September 13, 2019: ADAPTABLE Recruitment and Follow-up: Health Plan Research Network Engagement (Kevin Haynes, PharmD, MSCE)


Kevin Haynes, PharmD, MSCE
Principal Scientist
HealthCore, Inc.


ADAPTABLE Recruitment and Follow-up: Health Plan Research Network Engagement


Real-world evidence; Real-world data; Study design; Claims data; ADAPTABLE; Patient recruitment; Pragmatic clinical trial; Electronic health record; Informed consent; Learning health system

Key Points

  • We need integrated EHR data and claims data in order to close evidence gaps in observational pharmacoepidemiology studies and comparative effectiveness trials.
  • The health plan claims data environment can be leveraged to support real-world evidence studies.
  • An integrated health plan network database can be a resource for data about eligibility, lab test results, and pharmacy claims. In a pragmatic clinical trial, using health plan data can provide a longitudinal electronic approach to endpoint ascertainment.

Discussion Themes

Have you had a chance to do any cost analysis of this high-volume, low-touch method of recruitment?

In the ADAPTABLE enrollment portal, it seems the biggest chunk of time (reading about the study) came before the screening questions. Do you think swapping the order might have improved enrollment?

Read more about the ADAPTABLE pragmatic trial.


#pctGR, @Collaboratory1, @HealthCoreRWE

September 13, 2019: HiLo Awarded Continuation From Planning to Implementation Phase

The investigators of HiLo, an NIH Collaboratory Demonstration Project, have received approval to move from the planning phase to the implementation phase of their study. Congratulations to Dr. Myles Wolf and the HiLo study team for their excellent work!

HiLo (Pragmatic Trial of Higher vs. Lower Serum Phosphate Targets in Patients Undergoing Hemodialysis) is designed to answer the question of what is the optimal level of serum phosphate for patients with end-stage renal disease (ESRD) who are undergoing hemodialysis. In an effort to improve clinical outcomes, current practice guidelines advocate aggressive treatment of high blood phosphate to near normal levels using dietary phosphate binders and restrictive diets. Yet, the optimal phosphate target remains unknown, and potential harms of aggressive treatment have not been definitively identified. HiLo is the first formal clinical research study to evaluate this important question. The study team is planning the first wave of site activations with the goal of beginning enrollment at 10 dialysis centers in the Raleigh-Durham area in October or November.

We recently asked Dr. Wolf to reflect on the transition of the HiLo trial.

Were there any surprises during the study’s planning phase?

How much work was required to plan a large pragmatic trial! Fortunately, we have a superb team of investigators and study staff who are deeply invested in the trial, deep expertise at the Duke Clinical Research Institute, full engagement of our partners at DaVita and the University of Utah, invaluable insight from our Patient Ambassadors from the American Association of Kidney Patients, and unwavering support from the National Institute of Diabetes and Digestive and Kidney Diseases (NIDDK) and the NIH Collaboratory.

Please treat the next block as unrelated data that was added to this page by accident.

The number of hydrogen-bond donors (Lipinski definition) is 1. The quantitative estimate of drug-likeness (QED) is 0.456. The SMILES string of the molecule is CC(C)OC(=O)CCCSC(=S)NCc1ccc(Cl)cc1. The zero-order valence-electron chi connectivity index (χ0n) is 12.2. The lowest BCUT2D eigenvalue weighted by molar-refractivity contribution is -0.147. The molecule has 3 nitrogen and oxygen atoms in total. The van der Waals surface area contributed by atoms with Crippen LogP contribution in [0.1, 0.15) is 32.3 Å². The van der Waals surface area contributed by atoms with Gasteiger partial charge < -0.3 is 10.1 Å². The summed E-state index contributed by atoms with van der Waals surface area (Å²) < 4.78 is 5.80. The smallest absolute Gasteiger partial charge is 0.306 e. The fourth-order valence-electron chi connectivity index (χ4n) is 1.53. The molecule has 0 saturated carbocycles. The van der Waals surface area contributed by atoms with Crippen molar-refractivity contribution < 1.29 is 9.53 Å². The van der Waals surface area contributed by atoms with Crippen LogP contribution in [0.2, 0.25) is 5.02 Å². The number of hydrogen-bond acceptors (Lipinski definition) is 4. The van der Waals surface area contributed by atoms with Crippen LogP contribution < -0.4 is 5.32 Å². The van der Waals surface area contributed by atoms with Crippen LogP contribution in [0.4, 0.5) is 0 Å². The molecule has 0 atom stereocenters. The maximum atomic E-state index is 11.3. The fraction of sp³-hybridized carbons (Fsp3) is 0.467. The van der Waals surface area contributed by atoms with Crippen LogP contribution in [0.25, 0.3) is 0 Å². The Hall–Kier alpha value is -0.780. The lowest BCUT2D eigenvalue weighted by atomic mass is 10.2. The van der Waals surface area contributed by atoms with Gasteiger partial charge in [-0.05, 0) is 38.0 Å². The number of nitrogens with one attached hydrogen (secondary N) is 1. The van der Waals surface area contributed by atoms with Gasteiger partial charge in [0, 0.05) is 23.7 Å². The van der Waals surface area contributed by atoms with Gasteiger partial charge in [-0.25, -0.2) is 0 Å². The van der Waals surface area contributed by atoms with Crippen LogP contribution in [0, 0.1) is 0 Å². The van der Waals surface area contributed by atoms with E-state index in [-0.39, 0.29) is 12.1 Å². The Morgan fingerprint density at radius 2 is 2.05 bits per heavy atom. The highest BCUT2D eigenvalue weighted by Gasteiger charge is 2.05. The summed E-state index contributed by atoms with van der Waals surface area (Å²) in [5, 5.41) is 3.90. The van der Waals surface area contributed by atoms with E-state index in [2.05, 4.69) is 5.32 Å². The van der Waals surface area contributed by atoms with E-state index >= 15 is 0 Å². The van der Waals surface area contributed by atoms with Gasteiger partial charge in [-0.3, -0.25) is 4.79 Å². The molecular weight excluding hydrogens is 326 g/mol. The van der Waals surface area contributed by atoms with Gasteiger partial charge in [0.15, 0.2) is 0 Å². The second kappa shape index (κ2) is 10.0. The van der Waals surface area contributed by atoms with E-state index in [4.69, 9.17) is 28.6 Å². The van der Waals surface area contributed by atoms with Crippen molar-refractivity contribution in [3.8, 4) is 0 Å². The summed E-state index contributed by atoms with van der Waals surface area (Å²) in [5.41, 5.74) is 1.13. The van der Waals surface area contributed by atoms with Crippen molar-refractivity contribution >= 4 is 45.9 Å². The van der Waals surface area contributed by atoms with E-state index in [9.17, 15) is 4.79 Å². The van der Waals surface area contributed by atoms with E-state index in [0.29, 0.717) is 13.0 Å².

What is an example of a challenge that you were able to overcome with the help of a Core group?

The Ethics and Regulatory Core helped us work through unique challenges related to obtaining individual-level informed consent in a cluster-randomized trial. The Biostatistics and Study Design Core and a number of outside statistical consultants helped us identify a novel solution for designing and analyzing a primary outcome of the trial that best aligns with the study’s clinical goal.

“We hope that the experience we gained from HiLo related to application of novel methods for pragmatic trials will stimulate further innovation and enhance the design of future studies in our field, ultimately for the benefit of kidney patients.” – Dr. Myles Wolf, PI of HiLo

What other key challenges have you faced?

We learned from the Ambassadors on our Patients Advisory Group about how important it will be to convince dialysis facility staff and patients that it is justified and important for the study to reevaluate what has been dogma in ESRD treatment: that serum phosphate must be lowered aggressively. We have had to grapple with how to deploy an electronic process to obtain informed consent remotely—a first in U.S. dialysis studies—given that we will not have on-site study coordinators in the participating dialysis facilities. We also had to develop, refine, and defend our use of a newer statistical approach to HiLo’s primary hierarchical composite outcome of all-cause mortality and all-cause hospitalizations. The approach, which is gaining traction in other areas, has not been used in large-scale trials in nephrology. While the process of preparing for this trial was long and required substantial hard work from a large team of investigators and study staff, we hope that the experience we gained from HiLo related to application of novel methods for pragmatic trials will stimulate further innovation and enhance the design of future studies in our field, ultimately for the benefit of kidney patients.

What words of advice do you have for investigators conducting their first embedded PCT?